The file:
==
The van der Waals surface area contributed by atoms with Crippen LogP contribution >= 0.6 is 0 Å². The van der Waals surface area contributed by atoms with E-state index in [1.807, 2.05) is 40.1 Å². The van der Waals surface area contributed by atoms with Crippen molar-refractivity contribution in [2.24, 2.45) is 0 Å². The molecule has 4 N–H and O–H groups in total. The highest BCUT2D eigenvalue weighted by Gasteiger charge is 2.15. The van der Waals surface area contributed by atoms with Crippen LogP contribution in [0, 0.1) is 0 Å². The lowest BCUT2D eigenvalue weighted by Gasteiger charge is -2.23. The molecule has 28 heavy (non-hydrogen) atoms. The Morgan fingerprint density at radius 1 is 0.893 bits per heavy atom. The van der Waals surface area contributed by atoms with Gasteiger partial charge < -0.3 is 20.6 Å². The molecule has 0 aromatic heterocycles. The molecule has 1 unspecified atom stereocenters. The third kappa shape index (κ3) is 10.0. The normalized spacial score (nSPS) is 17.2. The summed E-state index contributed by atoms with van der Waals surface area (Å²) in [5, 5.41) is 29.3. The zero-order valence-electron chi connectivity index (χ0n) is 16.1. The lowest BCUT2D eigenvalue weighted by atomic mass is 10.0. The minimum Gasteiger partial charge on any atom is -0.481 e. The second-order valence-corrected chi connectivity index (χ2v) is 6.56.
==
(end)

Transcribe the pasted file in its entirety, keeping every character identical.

The van der Waals surface area contributed by atoms with Crippen LogP contribution >= 0.6 is 0 Å². The van der Waals surface area contributed by atoms with E-state index in [1.807, 2.05) is 40.1 Å². The van der Waals surface area contributed by atoms with Crippen molar-refractivity contribution in [2.24, 2.45) is 0 Å². The molecule has 4 N–H and O–H groups in total. The highest BCUT2D eigenvalue weighted by Gasteiger charge is 2.15. The van der Waals surface area contributed by atoms with Crippen LogP contribution in [0, 0.1) is 0 Å². The lowest BCUT2D eigenvalue weighted by Gasteiger charge is -2.23. The molecule has 28 heavy (non-hydrogen) atoms. The Morgan fingerprint density at radius 1 is 0.893 bits per heavy atom. The van der Waals surface area contributed by atoms with Gasteiger partial charge < -0.3 is 20.6 Å². The molecule has 0 aromatic heterocycles. The molecule has 1 unspecified atom stereocenters. The third kappa shape index (κ3) is 10.0. The normalized spacial score (nSPS) is 17.2. The summed E-state index contributed by atoms with van der Waals surface area (Å²) in [5, 5.41) is 29.3. The zero-order valence-electron chi connectivity index (χ0n) is 16.1. The lowest BCUT2D eigenvalue weighted by atomic mass is 10.0. The minimum Gasteiger partial charge on any atom is -0.481 e. The second-order valence-corrected chi connectivity index (χ2v) is 6.56.